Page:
“America’s first landscape architect, Frederick Law Olmsted (1822-1903) believed that parks and landscapes were an essential part of democratic society. His designs created some of the most beloved public landscapes in the United States – Central Park in New York City; the first park system in Buffalo, New York; the Emerald Necklace in Boston; the Capital grounds in Washington, D.C.; the World’s Columbian Exposition park system in Chicago; the preservation of Yosemite and the Niagara Falls Reservation. Olmsted’s stepson John Charles Olmsted (1852-1920) and son Frederick Law Olmsted Jr. (1870-1957) became leaders in the emergence of landscape architecture and city planning as professions. Upon Frederick Law Olmsted Sr.’s retirement in 1895, the firm continued as the Olmsted Brothers Landscape Architects (OBLA) through the 1950s. The Olmsted Brothers addressed the advent of the automobile with comprehensive planning of cities and the integration of active recreation facilities into older parks and park systems.”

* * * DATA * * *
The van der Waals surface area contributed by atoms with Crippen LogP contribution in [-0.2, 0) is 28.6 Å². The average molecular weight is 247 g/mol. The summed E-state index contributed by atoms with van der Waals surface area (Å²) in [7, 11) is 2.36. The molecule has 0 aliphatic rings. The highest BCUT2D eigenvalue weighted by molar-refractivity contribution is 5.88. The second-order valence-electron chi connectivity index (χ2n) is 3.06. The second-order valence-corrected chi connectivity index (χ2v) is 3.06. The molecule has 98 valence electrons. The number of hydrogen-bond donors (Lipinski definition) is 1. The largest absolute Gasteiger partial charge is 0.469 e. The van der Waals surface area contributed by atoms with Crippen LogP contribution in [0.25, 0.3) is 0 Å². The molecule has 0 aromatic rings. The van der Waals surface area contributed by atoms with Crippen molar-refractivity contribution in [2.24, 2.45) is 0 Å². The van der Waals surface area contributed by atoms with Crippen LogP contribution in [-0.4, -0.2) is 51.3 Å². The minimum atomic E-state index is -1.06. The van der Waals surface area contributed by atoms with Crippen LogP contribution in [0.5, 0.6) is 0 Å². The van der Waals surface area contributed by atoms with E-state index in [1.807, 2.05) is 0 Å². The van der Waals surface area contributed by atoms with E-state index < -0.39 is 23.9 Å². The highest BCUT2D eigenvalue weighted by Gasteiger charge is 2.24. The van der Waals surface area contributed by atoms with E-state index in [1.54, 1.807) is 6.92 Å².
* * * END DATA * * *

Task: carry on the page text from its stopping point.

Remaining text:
“Beginning in the 1870s, Frederick Law Olmsted Sr. and later, the Olmsted Brothers Landscape Architects (OBLA), profoundly reshaped the urban Maryland landscape. Olmsted Sr. designed the early suburb of Sudbrook Park and the four Mount Vernon Place parks; he also consulted on other Baltimore parks during the 1870s to the early 1890s.”